Application Monkey Business – Explained.

As promised yesterday, I’m here to explain the mystery that is online applications.  We’ve all felt like that poor monkey in this gif – patiently uploading your resume to the job posting, and then the dreaded message appears: “Please enter your employment history and personal identification information to complete your application.”

Why do you have to manually enter and certify and click (seeming to no end) all of your employment history and personal information?  You ask me, why the employer can’t just accept your resume as the application and get on with it?  Well, there are some important considerations for employers, especially when it comes to employment law and compliance with government regulations.

Employer Protection

Applications are legal documents.  You may have noticed some disclaimers at the the end of your online application process where you are required to click/digitally sign the application?  When you do that, you are certifying that everything you have entered (and uploaded) is true and correct, including your declaration of whether or not you have been convicted of a crime and whether or not you can perform the duties of the job without a special accommodation, to name a few.  The purpose of this is not only to get your “oath” that you are applying accurately, it also serves to authorize the employer to conduct a Verification of Employment and Background Check should you accept a conditional offer of employment.  Without this certification and authorization, you’d be required to fill out yet another form, so call it efficiency and protecting you.  You wouldn’t want your current employer to make you work with a fraudulent or negligent hire because they were unable to check employment, criminal background and education.

Speaking of the importance of accuracy in your resume and application, here is a great example of why it’s important for candidates to accurately and truthfully represent their employment and education history: the story of George O’Leary, former Head Football Coach for the University of Notre Dame.  In 2001, O’Leary was hired by Notre Dame to lead their renowned football program, and a few newspapers decided to write feature articles about him and his background.  During the information gathering process, a reporter discovered that O’Leary had “padded” his resume for a number of years with exaggerated claims of extra-curricular accomplishments and awards.  Although O’Leary apologized and came clean when the scandal broke, when Notre Dame administrators asked him if there were any other “discrepancies” in his resume and background, he confessed that he had also falsified his claim of a Masters Degree, and fabricated the name of the university that he matriculated from.  Needless to say, Notre Dame and O’Leary parted ways immediately.  You can read about the story in detail here, from the New York Times.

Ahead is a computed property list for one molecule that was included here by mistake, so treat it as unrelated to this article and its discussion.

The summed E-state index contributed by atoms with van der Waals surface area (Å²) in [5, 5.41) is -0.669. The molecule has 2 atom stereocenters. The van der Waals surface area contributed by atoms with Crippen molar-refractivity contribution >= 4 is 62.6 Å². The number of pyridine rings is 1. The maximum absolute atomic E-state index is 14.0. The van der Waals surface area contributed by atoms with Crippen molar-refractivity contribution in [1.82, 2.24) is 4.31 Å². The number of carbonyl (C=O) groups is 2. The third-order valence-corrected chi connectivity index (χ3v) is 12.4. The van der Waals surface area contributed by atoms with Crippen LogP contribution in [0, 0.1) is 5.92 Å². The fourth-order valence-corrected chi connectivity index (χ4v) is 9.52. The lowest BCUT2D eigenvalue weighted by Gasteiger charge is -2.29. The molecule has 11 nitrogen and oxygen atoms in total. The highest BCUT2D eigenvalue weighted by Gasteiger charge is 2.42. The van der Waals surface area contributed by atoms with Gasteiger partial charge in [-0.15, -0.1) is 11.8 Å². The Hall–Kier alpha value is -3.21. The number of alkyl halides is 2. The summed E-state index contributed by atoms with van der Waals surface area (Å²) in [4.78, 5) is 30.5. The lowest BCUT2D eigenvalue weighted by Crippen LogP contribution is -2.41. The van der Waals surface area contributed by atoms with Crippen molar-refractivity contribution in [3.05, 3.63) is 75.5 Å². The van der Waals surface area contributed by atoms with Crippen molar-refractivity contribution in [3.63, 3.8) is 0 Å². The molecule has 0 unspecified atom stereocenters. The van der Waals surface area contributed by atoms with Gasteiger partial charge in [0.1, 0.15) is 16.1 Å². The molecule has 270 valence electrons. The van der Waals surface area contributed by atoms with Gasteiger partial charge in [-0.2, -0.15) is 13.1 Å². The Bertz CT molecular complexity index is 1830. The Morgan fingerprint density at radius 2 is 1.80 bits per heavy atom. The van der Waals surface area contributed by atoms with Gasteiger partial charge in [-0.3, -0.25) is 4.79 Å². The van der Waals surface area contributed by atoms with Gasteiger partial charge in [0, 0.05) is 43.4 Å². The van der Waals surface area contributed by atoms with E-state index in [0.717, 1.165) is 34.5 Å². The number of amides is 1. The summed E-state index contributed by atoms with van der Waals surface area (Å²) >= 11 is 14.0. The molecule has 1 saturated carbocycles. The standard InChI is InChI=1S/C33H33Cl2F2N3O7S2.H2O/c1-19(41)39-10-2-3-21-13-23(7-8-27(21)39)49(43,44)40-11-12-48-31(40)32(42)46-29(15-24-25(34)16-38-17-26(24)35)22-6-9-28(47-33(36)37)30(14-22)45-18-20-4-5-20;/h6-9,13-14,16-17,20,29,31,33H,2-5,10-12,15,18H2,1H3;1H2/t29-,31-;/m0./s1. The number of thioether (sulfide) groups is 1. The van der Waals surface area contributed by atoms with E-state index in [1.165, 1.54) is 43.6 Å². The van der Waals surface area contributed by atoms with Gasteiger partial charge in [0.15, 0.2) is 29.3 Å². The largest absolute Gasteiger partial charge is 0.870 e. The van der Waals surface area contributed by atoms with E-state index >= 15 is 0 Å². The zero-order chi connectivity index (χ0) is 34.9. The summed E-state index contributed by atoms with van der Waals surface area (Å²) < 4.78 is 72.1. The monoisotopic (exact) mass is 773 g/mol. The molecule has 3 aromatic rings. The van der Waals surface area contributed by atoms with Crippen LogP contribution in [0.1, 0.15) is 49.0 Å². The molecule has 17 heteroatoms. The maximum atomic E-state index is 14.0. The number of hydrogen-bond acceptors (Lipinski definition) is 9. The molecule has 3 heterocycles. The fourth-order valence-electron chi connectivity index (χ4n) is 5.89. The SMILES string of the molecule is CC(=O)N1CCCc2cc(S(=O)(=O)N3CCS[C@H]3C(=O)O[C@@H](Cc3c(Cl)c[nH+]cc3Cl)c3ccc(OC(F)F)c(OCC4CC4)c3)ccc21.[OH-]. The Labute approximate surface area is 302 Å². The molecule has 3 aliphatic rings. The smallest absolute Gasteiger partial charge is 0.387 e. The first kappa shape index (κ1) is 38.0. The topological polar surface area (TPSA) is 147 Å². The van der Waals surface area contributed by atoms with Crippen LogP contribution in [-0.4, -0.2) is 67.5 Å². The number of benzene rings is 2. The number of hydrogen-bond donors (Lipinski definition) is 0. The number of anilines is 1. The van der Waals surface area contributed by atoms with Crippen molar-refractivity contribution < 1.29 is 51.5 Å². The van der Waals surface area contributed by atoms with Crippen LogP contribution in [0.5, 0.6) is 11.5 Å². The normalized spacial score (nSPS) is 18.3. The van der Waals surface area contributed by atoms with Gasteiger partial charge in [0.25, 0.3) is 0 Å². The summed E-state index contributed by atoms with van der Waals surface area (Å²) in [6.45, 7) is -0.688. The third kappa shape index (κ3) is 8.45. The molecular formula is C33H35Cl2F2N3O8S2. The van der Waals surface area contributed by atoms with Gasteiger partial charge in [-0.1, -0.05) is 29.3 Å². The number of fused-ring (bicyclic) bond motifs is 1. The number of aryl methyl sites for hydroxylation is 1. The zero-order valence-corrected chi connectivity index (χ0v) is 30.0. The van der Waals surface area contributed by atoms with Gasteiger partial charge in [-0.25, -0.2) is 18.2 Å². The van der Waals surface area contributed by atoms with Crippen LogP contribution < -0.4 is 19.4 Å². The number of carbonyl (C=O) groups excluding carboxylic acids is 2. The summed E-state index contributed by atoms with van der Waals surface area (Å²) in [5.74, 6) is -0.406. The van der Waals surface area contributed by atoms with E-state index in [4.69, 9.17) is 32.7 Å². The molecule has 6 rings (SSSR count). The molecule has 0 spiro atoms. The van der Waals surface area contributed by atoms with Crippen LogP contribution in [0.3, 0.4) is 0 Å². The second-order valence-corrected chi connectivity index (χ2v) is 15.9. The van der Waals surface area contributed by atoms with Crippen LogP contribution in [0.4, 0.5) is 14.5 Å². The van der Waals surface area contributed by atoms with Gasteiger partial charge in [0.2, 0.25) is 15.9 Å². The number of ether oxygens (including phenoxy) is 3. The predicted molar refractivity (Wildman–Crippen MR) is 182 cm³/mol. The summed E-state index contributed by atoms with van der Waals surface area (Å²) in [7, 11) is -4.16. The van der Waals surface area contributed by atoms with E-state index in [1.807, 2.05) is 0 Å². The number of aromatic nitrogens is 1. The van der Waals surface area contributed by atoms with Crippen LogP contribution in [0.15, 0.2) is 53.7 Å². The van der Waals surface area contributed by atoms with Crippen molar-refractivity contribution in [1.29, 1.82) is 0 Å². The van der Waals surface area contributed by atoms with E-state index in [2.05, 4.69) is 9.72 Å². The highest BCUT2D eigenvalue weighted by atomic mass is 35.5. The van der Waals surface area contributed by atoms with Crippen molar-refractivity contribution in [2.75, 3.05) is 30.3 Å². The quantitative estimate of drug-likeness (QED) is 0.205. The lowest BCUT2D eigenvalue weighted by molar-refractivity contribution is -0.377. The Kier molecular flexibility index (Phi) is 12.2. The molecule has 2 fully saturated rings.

Government Compliance / Affirmative Action

You may have heard about Affirmative Action and the Equal Employment Opportunity Commission (EEOC)?  How about the Office of Federal Contract Compliance Programs (OFCCP)?  Well,  if not, or you’re not sure what they are, you’re not alone. However, I bet you do remember all those personal, gender, ethnic, military and disability questions you’re always asked during the online application process.  Those questions must be asked by the employer (but are not required to be answered by the applicant – you can decline to disclose information) to comply with a host of federal employment regulations.  ESPECIALLY if they are government contractors, meaning they provide goods or services to the government at a value that is worth $50,000 and they have 50 or more employees.  This is to ensure that the government and the business providing goods and services in exchange for tax payer dollars is not behaving in a discriminatory fashion towards its applicants and employee to gain undue advantage or profit through the contract.  The government has kindly given all businesses who fit this profile rule and regulations (and VERY specific forms) to collect and report this data to ensure full compliance and of course the continuation of the contract of work.

So, what this bottom line means for you?  The prospective employer MUST attempt to gather this information from you, the candidate, to prove that they are not discriminatory practitioners and that they are playing by the rules.  All that to keep their $50,000+ in contracts with the government.  And believe me, providing goods and services to the government is GOOD BUSINESS.  So if you want a job with a strong business that has lots of money (some of it funded by taxpayer dollars), then you have to fill out that online application manually as well as upload your resume.

All in all, it’s really about protecting you, as an employee of the company looking to hire (you don’t want to work with people who don’t have the right certifications or credentials, let alone a violent criminal!) and to protect you as an applicant and employee from undue discrimination or unfair hiring practices.  Yes, it’s frustrating, especially when you’re eager and excited to get on with applying for a job, but this feature is there to protect you, in more than just one way.

If you’re unsure about how best to highlight and position yourself in your resume, cover letter or online profile/biography without crossing the line of “exaggeration” like Mr. O’Leary – send me your cover letter, resume or link to your profile and get a FREE review and personalized feedback on how to properly emphasize yourself without crossing the line.  If you’re interested in resume, cover letter, online profile or other employment search services, come visit me on my website.


~ Jessica